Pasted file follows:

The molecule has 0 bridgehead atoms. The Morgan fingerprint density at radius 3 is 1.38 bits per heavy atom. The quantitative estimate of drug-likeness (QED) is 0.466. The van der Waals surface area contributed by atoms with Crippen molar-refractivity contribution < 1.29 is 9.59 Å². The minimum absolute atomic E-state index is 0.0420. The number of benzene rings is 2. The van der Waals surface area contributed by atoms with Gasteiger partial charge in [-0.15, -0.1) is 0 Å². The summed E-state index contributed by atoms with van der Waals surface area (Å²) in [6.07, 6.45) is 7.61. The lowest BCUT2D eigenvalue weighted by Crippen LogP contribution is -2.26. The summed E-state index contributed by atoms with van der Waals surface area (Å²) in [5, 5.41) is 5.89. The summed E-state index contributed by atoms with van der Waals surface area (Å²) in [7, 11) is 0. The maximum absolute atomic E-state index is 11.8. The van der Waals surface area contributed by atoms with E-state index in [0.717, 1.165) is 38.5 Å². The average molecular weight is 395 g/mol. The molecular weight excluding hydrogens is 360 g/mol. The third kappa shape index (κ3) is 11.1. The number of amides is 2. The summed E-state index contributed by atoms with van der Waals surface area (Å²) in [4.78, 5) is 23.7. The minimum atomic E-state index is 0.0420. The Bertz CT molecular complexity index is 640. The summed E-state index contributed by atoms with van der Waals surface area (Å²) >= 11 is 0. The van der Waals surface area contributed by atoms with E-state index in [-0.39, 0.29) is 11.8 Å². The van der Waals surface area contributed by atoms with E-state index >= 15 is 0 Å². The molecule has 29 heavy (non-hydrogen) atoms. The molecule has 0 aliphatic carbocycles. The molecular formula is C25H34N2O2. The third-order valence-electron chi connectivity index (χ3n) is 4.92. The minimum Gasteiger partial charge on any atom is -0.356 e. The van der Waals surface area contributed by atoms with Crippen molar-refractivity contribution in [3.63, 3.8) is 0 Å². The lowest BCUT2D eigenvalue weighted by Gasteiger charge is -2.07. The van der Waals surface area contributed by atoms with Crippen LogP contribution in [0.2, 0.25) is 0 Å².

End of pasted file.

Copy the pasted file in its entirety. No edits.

The molecule has 0 bridgehead atoms. The Morgan fingerprint density at radius 3 is 1.38 bits per heavy atom. The quantitative estimate of drug-likeness (QED) is 0.466. The van der Waals surface area contributed by atoms with Crippen molar-refractivity contribution < 1.29 is 9.59 Å². The minimum absolute atomic E-state index is 0.0420. The number of benzene rings is 2. The van der Waals surface area contributed by atoms with Gasteiger partial charge in [-0.15, -0.1) is 0 Å². The summed E-state index contributed by atoms with van der Waals surface area (Å²) in [6.07, 6.45) is 7.61. The lowest BCUT2D eigenvalue weighted by Crippen LogP contribution is -2.26. The summed E-state index contributed by atoms with van der Waals surface area (Å²) in [5, 5.41) is 5.89. The summed E-state index contributed by atoms with van der Waals surface area (Å²) in [7, 11) is 0. The maximum absolute atomic E-state index is 11.8. The van der Waals surface area contributed by atoms with E-state index in [0.717, 1.165) is 38.5 Å². The average molecular weight is 395 g/mol. The molecular weight excluding hydrogens is 360 g/mol. The third kappa shape index (κ3) is 11.1. The number of amides is 2. The summed E-state index contributed by atoms with van der Waals surface area (Å²) in [4.78, 5) is 23.7. The minimum atomic E-state index is 0.0420. The Bertz CT molecular complexity index is 640. The summed E-state index contributed by atoms with van der Waals surface area (Å²) >= 11 is 0. The van der Waals surface area contributed by atoms with E-state index in [-0.39, 0.29) is 11.8 Å². The van der Waals surface area contributed by atoms with E-state index >= 15 is 0 Å². The molecule has 29 heavy (non-hydrogen) atoms. The molecule has 0 aliphatic carbocycles. The molecular formula is C25H34N2O2. The third-order valence-electron chi connectivity index (χ3n) is 4.92. The minimum Gasteiger partial charge on any atom is -0.356 e. The van der Waals surface area contributed by atoms with Crippen molar-refractivity contribution in [3.63, 3.8) is 0 Å². The lowest BCUT2D eigenvalue weighted by Gasteiger charge is -2.07. The van der Waals surface area contributed by atoms with Crippen LogP contribution in [0.2, 0.25) is 0 Å².